Pitching, hitting & dress rehearsal: Thoughts on Yanks’ 10-game streak
I really wanted the Yankees’ win streak to get to 11 if only so I could tweet: Mine goes to 11 (Google Spinal Tap if you need it explained to you). That aside, those 10 games, which propelled New York to the top of the AL East, were a fun ride. Hopefully, the boys in pinstripes can get back to their winning ways this weekend against the Mets … although I admit to being a little jittery about the R.A. Dickey match up. Here are a few observations on the Bombers’ recent 10-game win streak.
It was all about the pitching during the month of June. The whole rotation stepped up. The pitching staff posted a 1.85 ERA during the seven wins against the Braves and Nationals. Even in the game where the streak was snapped, Hiroki Kuroda, who did not have his best stuff, gave the Yanks seven innings. He allowed four runs after only giving up four runs total in his last four starts. During this run of 11 games, the Yankees’ five starters combed for 19 consecutive outings of at least six innings until Phil Hughes followed with his clunker where he gave up meatball after meatball. Which always leads to the question: Will the real Phil Hughes please stand up?
You can’t mention the Yankees pitching without talking about how well the bullpen has been performing — not just during the streak, but all year long. The Yankees’ bullpen is second in the majors posting a 2.73 ERA. Opponents are averaging just .229 against them, and they’ve given up a miserly 56 earned runs (the lowest in all of MLB). After losing future Hall-of-Fame closer Mariano Rivera for the season with a torn ACL and then setup man David Robertson for a month with an oblique injury, the Yankees’ bullpen still is the brightest spot on the team. Now that Robertson is back, they are poised to be even more dangerous.
The Achilles’ heel all year has been the Yankees paltry (and kind of inexplicable) performance with runners in scoring position. During their 10-4 run between May 22 and June 7, the Yanks batted a meager .203 while stranding an average of seven runners. In the final seven games of the streak, they hit just .193 with runners in scoring position. The Bombers are getting most of their runs via those bad old home runs, which the way some sports pundits spin the whole thing, it’s as if those runs don’t even count.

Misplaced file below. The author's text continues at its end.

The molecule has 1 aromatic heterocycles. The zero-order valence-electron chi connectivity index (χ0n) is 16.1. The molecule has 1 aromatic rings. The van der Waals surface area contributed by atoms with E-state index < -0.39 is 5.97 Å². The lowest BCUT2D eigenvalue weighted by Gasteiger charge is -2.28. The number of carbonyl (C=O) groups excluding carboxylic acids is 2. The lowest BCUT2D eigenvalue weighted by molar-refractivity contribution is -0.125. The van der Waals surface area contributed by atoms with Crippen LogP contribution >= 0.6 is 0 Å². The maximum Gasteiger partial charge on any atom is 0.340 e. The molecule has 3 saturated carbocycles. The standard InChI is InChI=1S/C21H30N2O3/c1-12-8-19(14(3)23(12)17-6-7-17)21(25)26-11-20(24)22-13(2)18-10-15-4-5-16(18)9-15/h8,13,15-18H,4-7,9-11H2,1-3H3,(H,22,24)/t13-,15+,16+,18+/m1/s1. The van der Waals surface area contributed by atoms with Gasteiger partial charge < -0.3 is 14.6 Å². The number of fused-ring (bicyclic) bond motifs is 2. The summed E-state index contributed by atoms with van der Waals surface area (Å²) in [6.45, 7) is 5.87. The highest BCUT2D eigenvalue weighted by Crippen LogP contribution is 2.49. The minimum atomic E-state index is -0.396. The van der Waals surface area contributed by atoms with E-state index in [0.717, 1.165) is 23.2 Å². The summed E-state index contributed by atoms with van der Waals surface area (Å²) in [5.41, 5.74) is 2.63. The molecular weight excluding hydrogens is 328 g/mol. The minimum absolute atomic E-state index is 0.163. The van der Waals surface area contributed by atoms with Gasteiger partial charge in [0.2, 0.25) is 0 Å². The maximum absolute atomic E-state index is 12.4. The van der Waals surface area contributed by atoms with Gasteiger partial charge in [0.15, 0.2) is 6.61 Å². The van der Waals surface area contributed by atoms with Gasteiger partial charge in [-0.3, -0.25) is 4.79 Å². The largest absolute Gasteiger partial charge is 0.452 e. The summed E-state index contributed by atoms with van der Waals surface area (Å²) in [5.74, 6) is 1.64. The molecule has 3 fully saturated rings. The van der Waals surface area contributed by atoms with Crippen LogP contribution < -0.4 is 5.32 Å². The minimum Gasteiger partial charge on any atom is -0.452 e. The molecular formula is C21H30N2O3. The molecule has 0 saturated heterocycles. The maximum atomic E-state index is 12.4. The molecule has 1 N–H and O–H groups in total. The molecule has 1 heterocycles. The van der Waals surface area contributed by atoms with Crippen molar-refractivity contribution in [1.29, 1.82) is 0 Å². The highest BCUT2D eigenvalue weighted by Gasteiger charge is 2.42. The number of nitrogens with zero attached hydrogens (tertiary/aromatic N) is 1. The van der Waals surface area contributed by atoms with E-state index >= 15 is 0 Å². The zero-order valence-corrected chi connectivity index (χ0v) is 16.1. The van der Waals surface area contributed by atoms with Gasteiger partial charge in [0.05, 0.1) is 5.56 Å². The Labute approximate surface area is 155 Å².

The Yankees lead the league in home runs (105) and are tied with the Cardinals for second in the majors for on base percentage (.336), but rank 28th in all of baseball in the RISP category (.218) … only the mediocre Marlins and lowly Padres are worse. But the first-place Nationals are just two spots ahead of the Bombers with a .225 RISP average. What does it all mean? Not much if you’re winning, but if you’re losing … then it’s all anyone fixates on.
Was Bryce Harper auditioning?
The Nationals series was my favorite interleague match up of the year. Bryce Harper has made no secret that he grew up rooting for the Yankees. He even went so far as to tweet, “Yankees, lets go, get some runs for ya boy CC!” during last year’s playoffs. He later deleted his tweets, but wrote, “I love my Nationals, but if I’m going to root for a team in the post-season it’s going to be the Yanks!”
So, when the Nationals’ phenom outfielder got into the batter’s box against the Yankees’ iconic lefty Andy Pettitte, you had to wonder if there were a few nerves going on. He struck out three times swinging at Pettitte’s nasty slider and five times in total during that game (overall he was 0-7 in the extra inning affair). I’ve watched more than a few of Washington’s games this year and have been pleasantly surprised (and entertained) by Harper’s baseball abilities. I had yet to see him look as over-matched in his young career as he did in that particular game. It’s okay Bryce. If you continue to play the way you had prior to facing Andy and want to come to New York in 2019, I have a feeling the Yankees brass will be quite receptive.